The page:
Diagnosing Celiac Disease

UPDATE: I’ve posted a more current and thorough page with information and resources regarding celiac disease.

Celiac disease is a an autoimmune disorder that causes damage to the small intestine, which can lead to malabsorption of nutrients. A genetic intolerance to gluten, a protein found in wheat, rye and barley, triggers this destructive reaction of the immune system”, according to Dr. Peter Green of Columbia University Medical Center, and one of the premier celiac specialists in the world. Like diabetes, it is an autoimmune disorder, not a food allergy that people grow out of.

Celiac disease is considered a multi-organ system disease, with a variety of symptoms and is particularly challenging to diagnose. According to Dr. Green, the following blood tests aid in the diagnosis of of celiac disease:

  • Anti-gliadin antibodies (AGA) both IgA and IgG
  • Anti-endomysial antibodies (EMA) – IgA
  • Anti-tissue transglutaminase antibodies (tTG) – IgA
  • Total IgA level

For test results to be accurate, a person must be consuming gluten, as these tests determine if you are a having an immune response to it. The simple blood tests above can be ordered by any internist. If your doctor won’t order the test, find one that will.

Celiac is currently one of the most under-diagnosed diseases in the country, according to the National Instititues of Health (NIH). Some docs estimate that 1% of the US population has this disease. There is currently no cure for celiac disease; a gluten-free diet is the treatment.


17 responses to “Diagnosing Celiac Disease”

  1. My son had no other markers on his celiac test other than elevated IGa to gliadin. Does this mean likely celiac, or just gluten intolerance? He took the test at 2 yrs old, now 6 yrs. old. Diagnosed with hypothyroidism (mild) and PANS. His older brother has been GF for quite some time so I put them both on the diet, and most of the little one’s PANS symptoms are gone when he stays on his diet faithfully, and low dose of thyroid meds, antibiotics for the infections he has.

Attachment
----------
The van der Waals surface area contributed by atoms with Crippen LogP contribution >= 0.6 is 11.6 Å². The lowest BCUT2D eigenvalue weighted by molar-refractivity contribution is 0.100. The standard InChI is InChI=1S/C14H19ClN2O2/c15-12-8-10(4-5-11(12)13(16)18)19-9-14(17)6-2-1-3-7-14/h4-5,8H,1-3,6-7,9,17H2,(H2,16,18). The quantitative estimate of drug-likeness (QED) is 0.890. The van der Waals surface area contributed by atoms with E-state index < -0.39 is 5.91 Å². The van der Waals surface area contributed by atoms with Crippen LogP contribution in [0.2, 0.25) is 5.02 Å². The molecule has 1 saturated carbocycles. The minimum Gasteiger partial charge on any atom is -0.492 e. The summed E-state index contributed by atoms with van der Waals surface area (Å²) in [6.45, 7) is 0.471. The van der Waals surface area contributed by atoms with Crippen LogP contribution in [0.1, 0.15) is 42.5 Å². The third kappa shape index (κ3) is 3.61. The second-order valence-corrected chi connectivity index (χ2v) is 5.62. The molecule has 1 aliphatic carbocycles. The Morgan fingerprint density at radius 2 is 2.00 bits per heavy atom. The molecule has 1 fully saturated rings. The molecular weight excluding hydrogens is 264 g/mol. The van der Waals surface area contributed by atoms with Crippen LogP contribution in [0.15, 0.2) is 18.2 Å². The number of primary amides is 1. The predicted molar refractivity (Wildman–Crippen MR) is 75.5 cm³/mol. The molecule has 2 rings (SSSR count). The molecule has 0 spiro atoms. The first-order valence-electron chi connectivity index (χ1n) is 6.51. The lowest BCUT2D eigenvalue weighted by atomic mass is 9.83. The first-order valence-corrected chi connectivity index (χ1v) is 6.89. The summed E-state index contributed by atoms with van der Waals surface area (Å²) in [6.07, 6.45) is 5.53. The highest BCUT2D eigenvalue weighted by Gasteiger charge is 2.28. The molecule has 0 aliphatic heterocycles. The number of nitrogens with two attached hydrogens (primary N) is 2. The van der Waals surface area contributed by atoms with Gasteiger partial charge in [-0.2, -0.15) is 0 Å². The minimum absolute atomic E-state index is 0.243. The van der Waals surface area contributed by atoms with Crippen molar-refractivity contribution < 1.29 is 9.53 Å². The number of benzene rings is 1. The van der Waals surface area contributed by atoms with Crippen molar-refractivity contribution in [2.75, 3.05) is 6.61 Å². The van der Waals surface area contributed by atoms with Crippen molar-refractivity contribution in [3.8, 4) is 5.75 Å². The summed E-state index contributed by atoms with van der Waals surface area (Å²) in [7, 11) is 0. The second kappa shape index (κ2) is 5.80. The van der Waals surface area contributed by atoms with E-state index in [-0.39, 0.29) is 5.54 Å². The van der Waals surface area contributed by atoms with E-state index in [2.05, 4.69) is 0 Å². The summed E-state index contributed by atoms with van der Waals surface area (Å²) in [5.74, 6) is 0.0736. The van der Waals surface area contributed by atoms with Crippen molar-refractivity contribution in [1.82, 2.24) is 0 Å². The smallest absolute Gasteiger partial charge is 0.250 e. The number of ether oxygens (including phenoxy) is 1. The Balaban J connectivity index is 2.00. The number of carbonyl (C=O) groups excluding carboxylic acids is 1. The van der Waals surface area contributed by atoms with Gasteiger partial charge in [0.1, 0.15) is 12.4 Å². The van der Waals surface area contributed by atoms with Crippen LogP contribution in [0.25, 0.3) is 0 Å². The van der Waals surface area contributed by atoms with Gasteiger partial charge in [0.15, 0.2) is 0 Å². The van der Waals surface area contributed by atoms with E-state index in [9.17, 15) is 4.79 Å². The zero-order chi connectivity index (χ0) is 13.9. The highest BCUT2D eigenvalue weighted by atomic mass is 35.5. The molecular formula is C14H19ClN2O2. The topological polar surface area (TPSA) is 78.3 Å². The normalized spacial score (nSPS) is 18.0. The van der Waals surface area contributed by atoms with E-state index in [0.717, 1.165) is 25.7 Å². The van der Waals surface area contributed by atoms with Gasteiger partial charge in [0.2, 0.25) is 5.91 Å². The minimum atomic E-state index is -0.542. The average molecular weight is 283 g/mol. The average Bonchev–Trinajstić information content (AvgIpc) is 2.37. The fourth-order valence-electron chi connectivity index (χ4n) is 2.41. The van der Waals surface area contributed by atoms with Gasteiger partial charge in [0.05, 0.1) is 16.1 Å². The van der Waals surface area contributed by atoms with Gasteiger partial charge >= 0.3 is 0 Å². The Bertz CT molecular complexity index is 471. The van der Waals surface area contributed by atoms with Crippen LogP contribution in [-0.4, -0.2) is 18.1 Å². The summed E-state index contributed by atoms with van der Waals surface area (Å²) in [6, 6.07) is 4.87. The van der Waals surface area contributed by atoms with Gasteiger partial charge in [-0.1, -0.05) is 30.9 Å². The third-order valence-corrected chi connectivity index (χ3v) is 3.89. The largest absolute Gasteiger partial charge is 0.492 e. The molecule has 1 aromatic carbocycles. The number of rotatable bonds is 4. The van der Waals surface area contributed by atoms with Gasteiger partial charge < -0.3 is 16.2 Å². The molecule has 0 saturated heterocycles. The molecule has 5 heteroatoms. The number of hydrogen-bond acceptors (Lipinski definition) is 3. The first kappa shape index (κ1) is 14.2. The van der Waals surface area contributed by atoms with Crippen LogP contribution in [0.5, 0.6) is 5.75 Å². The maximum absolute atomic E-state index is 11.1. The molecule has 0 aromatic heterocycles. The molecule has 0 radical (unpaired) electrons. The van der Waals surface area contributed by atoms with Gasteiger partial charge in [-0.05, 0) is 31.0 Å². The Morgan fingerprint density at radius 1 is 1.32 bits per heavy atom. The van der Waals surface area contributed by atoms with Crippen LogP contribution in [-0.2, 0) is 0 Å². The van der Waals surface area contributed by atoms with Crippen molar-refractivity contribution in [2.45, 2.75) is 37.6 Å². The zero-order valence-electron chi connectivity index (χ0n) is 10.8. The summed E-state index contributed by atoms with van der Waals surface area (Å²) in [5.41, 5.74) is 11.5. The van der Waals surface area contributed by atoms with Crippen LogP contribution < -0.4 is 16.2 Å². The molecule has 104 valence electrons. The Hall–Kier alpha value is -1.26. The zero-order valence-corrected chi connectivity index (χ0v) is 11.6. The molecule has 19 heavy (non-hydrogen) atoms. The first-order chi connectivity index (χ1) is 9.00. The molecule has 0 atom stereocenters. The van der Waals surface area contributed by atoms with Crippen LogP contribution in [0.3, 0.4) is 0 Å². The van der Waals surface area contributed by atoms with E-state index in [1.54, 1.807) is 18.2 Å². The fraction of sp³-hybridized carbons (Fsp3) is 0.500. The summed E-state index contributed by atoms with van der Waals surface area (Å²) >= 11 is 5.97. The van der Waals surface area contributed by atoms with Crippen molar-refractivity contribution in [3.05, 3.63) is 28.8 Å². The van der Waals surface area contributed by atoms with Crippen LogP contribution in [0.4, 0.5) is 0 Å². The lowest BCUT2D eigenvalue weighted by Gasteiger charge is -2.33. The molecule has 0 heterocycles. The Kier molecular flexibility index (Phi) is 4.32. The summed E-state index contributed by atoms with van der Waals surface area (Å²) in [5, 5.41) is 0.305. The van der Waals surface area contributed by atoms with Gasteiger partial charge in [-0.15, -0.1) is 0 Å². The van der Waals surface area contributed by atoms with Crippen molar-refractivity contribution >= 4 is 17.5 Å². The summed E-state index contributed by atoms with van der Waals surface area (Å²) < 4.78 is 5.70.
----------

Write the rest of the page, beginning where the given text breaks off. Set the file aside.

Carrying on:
2. I am disappointed to announce that the saliva test is no longer available. There were some issues with specificity.

    So we remain at that same place before by utilizing blood tests that can have false negatives.

    If you suspect that gluten is not your friend, eliminate the gluten laden foods for at least 4 months and try a reintroduction of one gluten containing food each day. Keep in mind that dairy and gluten have delayed reactions up to four days.

    Record any symptoms including gastrointestinal discomfort like bloating, constipation, flatulence and/or diarrhea as well as cramping or other pain. Phlegm in your throat within 15 minutes of eating the offending food and needing to clear your throat will tell you that your body is not wanting the gluten. Fatigue is a frequent side effect of gluten containing grains. And sometimes headaches and emotional difficulties such as depression, panic attacks, and/or depression or any mood changes can be an indication that you are gluten intolerant.

    Sorry for the confusion on the test. It was such an easy test to use especially for children.

    It would be wise to have an integrative (utilizes conventional and alternative therapies to achieve and/or maintain health)practitioner for help with evaluating food allergies.

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